I’ve written several times about Stem Cell Institute of America (SCIA), a chiropractic group that uses mostly mid-level, non-physician providers to perform amniotic and cord blood dead stem cell procedures. In spite of their marketing, behind the scenes, they claim to be nothing more than a marketing group and not a true medical network. A colleague went to their recent seminar and wrote me about what they said. The good news is, they seem to now have changed their tune and are “talking the talk”, now can they “walk the walk”?
An Expose on SCIA
After we discovered that amniotic and cord tissue products currently on the market have no stem cells, I was floored to see a group of chiropractic clinics aggressively marketing these products as “stem cell therapy.” I first blogged on this chiropractic stem cell group a few years back and here’s a video expose based on what they have said and marketed under a number of company names:
Brent Detelich Steps Down
The chiropractor running this group had been convicted of health care fraud 10 years earlier in an unrelated matter and after the above video aired, we were told by the company that he stepped down as president. Would the company change its ways? Would they change the deceptive bait and switch marketing tactics used by their member clients?
A Colleague Who Attended their Recent Conference
I recently received an email from a medical colleague who decided to attend the SCIA conference. Here’s his take on what they said on stage:
• If you are going to say “stem cells”, the only product that meets the FDA criteria is bone marrow. “If your marketing or ads say stem cells you better be using bone marrow”.
• Of the doctors online in the webinar portion of their presentation (I assume that they could poll easily), 51% said they use amniotic and 30% umbilical. That means that 81% are still using these tissues.
• They said umbilical cord blood does not pass muster for homologous use.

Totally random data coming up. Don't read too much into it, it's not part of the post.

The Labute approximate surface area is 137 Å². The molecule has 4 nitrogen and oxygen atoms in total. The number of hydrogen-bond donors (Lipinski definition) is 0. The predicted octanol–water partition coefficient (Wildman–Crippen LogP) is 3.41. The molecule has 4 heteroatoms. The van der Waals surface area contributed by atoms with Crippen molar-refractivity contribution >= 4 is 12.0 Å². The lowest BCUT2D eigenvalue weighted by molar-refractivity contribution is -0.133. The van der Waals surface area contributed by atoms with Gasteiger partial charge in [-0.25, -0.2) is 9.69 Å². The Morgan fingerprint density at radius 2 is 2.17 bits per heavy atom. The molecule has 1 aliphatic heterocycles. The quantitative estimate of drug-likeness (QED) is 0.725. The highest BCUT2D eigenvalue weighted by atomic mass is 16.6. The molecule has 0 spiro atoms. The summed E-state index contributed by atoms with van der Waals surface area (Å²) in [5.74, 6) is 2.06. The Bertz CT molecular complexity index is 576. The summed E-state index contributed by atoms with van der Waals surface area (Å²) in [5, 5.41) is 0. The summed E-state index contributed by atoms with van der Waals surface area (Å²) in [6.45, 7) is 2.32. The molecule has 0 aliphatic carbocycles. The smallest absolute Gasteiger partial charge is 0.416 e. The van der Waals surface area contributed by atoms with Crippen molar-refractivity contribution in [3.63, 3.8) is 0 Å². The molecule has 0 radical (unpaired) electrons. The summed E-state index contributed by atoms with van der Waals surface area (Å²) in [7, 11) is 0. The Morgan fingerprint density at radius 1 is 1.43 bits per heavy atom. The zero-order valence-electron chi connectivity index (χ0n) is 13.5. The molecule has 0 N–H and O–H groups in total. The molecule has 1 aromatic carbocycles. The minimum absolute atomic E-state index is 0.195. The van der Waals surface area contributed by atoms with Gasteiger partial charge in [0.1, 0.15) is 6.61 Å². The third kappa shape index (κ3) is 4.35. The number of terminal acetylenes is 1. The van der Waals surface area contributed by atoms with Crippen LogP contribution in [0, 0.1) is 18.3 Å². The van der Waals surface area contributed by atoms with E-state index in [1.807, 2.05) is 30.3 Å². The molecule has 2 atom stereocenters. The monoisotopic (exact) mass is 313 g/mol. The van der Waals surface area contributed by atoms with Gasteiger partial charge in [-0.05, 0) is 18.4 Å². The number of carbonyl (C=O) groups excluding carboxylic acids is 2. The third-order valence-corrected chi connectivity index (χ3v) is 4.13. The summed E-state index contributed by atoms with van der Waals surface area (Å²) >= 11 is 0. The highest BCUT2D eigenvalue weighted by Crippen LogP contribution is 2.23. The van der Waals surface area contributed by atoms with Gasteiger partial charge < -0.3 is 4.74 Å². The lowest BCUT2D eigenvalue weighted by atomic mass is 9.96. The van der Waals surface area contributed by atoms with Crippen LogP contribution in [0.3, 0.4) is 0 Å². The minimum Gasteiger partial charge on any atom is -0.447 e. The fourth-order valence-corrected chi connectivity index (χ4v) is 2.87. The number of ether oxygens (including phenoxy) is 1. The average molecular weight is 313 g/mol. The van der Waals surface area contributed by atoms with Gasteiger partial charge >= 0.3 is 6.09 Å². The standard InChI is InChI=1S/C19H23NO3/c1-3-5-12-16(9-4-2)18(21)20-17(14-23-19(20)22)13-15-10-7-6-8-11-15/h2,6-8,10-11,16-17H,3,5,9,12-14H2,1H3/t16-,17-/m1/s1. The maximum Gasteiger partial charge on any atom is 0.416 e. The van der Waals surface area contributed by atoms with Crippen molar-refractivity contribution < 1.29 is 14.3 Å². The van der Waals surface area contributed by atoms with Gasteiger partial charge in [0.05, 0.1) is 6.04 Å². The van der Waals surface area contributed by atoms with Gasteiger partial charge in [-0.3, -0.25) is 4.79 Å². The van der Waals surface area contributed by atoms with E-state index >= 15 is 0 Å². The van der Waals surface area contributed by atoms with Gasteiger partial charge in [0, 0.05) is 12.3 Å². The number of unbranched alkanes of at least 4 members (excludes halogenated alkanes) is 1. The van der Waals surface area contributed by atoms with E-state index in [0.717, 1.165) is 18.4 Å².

• They cautioned their members not to treat various diseases outside orthopedics or from performing IV “stem cell” therapy.
• They want their clients to get more training.
• They want their members to follow their patients for 12 months and track outcomes.
All of this sounds like it was written by me or plucked from one of my lectures on the wild west of stem cells.
Talking the Talk vs. Walking the Walk
So on the positive side, SCIA appears to be “talking the talk”, meaning they are saying all the right things, at least at their annual conference. However, even as I write this blog, their website still says that they’re using an amniotic product, which it also describes as a cellular therapy. Hence, the mothership has yet to correct the messaging.
The big issue is whether they can actually force the chiropractors advertising under their banner to comply with the law and avoid the bait and switch marketing schemes. That may be easier said than done. Why?
We know in writing that SCIA sees itself as a “consultant,” meaning that while the average consumer would believe SCIA to be a provider network with rules, it’s actually a marketing facade for the practices who are the customers of the consultant. As a result, SCIA takes no responsibility for the treatments provided at the offices that advertise under its banner. Let me explain.
As an example, if you claim to be a licensed physician with board certification in cardiology and Cigna and/or United Healthcare finds out that this isn’t true, they reserve the right to drop you from their provider panel. Or if your license becomes restricted because of a medical board sanction, you may also be exited from the network. Hence, the public knows that there are standards when they see an “in-network”. physician.
How will SCIA enforce the things that it claims are standards when it considers itself merely a consultant? A consultant can recommend anything it wants and the client is free to do what he or she wants. So let’s explore how SCIA could clean up the ethical mess it’s created.
Cleaning Up the Mess
In its various incarnations, SCIA consistently uses the term “stem cell” in its name and throughout its widespread marketing efforts. Having checked in on several of these chiropractic offices, most use amniotic or cord tissue which is regulated to be non-viable (Dead) and of course has no live and functional stem cells. Also, realize that the FDA is a claims made regulatory system. Meaning that simply claiming you’re using stem cells from a third party source would require that the product be FDA approved with years of clinical trials for each indication, which these tissue products don’t have. This still holds true even if the product you’re using has no live stem cells.